Mirtazapine is an antidepressant that is not considered to be addictive. Some people abuse the medication for its calming and mood-boosting effects. Although it is not a controlled substance, it is a medication that can only be obtained by prescription. If taken too long, in doses larger than prescribed, or recreationally, it can produce uncomfortable side effects and chemical dependency. Chemical dependency can lead to addiction. 

Learn what mirtazapine is and how it can be abused.

What Is Mirtazapine?

Mirtazapine is an antidepressant drug that treats depression. It works by moderating the levels of neurotransmitters in the brain to maintain mental balance. As Healthline notes, “It may increase the amounts of norepinephrine and serotonin in your brain. These are chemical messengers that affect your mood.”

It can also be used off-label to treat post-traumatic stress disorder (PTSD), obsessive-compulsive disorder (OCD), other anxiety disorders, and fibromyalgia. Mirtazapine can cause many people to feel much sedated.

It is available in both generic and brand-name drugs Remeron (immediate-release tablet) and Remeron Soltab (orally disintegrating tablet).

How Is Mirtazapine Abused?

Mirtazapine’s sedative effects can cause it to be abused. People who take more than the prescribed dose or take it when it is not prescribed for them may feel a slight “rush.” Remeron doesn’t produce a “euphoric” high like the majority of other drugs. It can still be abused when people take it for those effects or to counter the effects of stimulants like cocaine. It is not known to be an addictive medication. However, it can still be abused for its mood-boosting effects.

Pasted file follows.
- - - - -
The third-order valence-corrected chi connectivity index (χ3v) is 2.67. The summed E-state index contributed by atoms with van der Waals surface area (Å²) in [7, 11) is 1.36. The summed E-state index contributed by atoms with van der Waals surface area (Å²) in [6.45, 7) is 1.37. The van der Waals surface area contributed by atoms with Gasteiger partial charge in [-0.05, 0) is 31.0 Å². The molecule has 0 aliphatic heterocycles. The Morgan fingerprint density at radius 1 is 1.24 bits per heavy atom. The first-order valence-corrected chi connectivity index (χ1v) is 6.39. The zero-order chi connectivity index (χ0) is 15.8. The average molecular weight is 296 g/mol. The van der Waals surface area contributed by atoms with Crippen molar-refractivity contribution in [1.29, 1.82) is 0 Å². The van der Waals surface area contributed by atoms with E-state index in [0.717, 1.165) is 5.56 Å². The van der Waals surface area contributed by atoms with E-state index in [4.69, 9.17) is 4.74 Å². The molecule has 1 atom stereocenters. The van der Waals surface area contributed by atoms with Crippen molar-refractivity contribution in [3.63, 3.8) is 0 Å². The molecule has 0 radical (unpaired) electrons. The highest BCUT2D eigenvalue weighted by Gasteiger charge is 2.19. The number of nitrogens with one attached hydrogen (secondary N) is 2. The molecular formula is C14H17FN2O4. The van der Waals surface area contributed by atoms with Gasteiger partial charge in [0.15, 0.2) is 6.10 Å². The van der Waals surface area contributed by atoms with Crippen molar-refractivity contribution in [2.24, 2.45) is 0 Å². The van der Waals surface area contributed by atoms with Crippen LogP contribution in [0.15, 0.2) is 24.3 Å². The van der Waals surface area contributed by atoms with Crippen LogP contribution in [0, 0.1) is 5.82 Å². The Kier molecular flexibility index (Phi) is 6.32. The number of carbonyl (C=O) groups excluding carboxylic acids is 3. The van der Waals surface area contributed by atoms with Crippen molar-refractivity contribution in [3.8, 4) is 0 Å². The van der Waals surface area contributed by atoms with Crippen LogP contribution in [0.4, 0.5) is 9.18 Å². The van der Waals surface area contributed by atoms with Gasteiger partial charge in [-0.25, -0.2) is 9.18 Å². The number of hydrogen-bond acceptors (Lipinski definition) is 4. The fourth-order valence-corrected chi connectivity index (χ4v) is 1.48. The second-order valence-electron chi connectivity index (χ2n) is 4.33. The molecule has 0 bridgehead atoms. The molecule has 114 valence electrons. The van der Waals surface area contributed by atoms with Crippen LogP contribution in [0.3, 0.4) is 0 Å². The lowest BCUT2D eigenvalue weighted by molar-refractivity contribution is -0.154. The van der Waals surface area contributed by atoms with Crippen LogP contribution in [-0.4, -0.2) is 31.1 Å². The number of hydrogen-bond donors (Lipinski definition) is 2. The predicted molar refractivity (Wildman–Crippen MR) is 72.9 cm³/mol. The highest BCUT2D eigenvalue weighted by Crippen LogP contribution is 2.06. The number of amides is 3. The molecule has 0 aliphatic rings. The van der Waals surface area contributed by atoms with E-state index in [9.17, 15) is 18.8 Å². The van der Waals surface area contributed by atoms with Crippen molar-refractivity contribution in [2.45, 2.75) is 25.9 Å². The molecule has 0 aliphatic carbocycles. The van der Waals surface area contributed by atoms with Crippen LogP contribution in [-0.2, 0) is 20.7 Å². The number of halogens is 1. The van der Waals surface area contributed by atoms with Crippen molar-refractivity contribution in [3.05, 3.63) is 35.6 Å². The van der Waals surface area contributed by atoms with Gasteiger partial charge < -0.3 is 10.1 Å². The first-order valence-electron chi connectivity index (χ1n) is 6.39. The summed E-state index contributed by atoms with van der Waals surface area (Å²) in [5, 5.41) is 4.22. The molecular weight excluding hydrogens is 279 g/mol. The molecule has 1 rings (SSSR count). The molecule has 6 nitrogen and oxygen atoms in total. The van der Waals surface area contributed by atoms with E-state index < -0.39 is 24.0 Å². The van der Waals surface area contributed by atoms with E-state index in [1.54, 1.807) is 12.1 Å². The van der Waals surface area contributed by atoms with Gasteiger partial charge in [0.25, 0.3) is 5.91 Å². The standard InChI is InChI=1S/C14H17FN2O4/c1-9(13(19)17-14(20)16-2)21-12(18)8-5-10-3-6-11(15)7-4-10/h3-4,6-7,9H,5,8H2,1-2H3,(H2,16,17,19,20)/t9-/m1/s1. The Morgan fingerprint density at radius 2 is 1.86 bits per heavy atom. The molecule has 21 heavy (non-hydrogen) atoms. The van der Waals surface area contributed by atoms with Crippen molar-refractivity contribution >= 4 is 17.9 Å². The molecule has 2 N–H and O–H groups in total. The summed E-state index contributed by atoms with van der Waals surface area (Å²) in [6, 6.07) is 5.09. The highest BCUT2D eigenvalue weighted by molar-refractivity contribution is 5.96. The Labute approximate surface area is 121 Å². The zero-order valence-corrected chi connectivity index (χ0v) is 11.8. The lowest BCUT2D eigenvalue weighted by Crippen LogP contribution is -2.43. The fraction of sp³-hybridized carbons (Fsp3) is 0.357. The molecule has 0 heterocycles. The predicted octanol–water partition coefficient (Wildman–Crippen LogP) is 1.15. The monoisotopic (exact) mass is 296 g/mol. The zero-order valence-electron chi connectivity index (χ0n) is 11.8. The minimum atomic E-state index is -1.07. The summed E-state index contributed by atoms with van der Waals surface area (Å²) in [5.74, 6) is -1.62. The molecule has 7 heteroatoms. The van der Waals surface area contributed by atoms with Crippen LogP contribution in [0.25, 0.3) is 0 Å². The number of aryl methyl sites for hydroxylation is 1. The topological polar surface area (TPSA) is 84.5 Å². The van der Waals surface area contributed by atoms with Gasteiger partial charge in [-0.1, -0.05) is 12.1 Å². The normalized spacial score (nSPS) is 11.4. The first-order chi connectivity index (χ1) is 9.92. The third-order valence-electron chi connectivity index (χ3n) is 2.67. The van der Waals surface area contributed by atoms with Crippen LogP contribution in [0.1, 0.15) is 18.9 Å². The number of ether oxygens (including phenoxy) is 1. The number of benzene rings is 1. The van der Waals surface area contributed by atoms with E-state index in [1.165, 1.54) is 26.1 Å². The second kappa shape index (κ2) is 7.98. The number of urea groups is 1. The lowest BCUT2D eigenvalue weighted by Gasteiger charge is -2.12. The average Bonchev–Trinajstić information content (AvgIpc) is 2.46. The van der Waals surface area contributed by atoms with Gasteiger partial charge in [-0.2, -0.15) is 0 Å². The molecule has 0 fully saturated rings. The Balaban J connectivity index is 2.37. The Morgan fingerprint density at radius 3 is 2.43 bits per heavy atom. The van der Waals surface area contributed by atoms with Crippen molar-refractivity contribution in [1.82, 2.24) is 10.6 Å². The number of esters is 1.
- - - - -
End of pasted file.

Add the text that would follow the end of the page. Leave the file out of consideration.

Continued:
What to Expect If You Abuse It

Mirtazapine abuse may produce relaxing effects that can cause someone to feel mild euphoria. It can also generate unpleasant side effects. Uncomfortable side effects include weakness, dizziness, confusion, and weight gain through increased appetite.

Someone who takes too much of the medicine to feel its calming effects faster may experience overdose symptoms. These can include:

  • Rapid heartbeat or irregular heartbeat
  • Severe dizziness
  • Fainting
  • Confusion, memory problems
  • Increased sleepiness
  • Vomiting

If taken for recreational purposes only, abuse may result in severe side effects and possibly death, especially when combined with alcohol or other drugs.

When this medication is taken for an extended time, it can produce tolerance. Tolerance is when a user starts to develop a dependency on the drug. This happens when the body gets used to the drug so that when the user stops taking it, it produces symptoms of withdrawal.

If you stop taking mirtazapine abruptly, you might feel withdrawal symptoms, as noted by the National Alliance on Mental Illness (NAMI):

  • Dizziness
  • Irritability
  • Nausea
  • Headache
  • Tingling of the skin
  • Vomiting
  • Nightmares

As with all antidepressants, consult with your doctor before reducing the dose or stop taking it. It is best to have the doctor slowly lower the dose until you can safely stop taking it.

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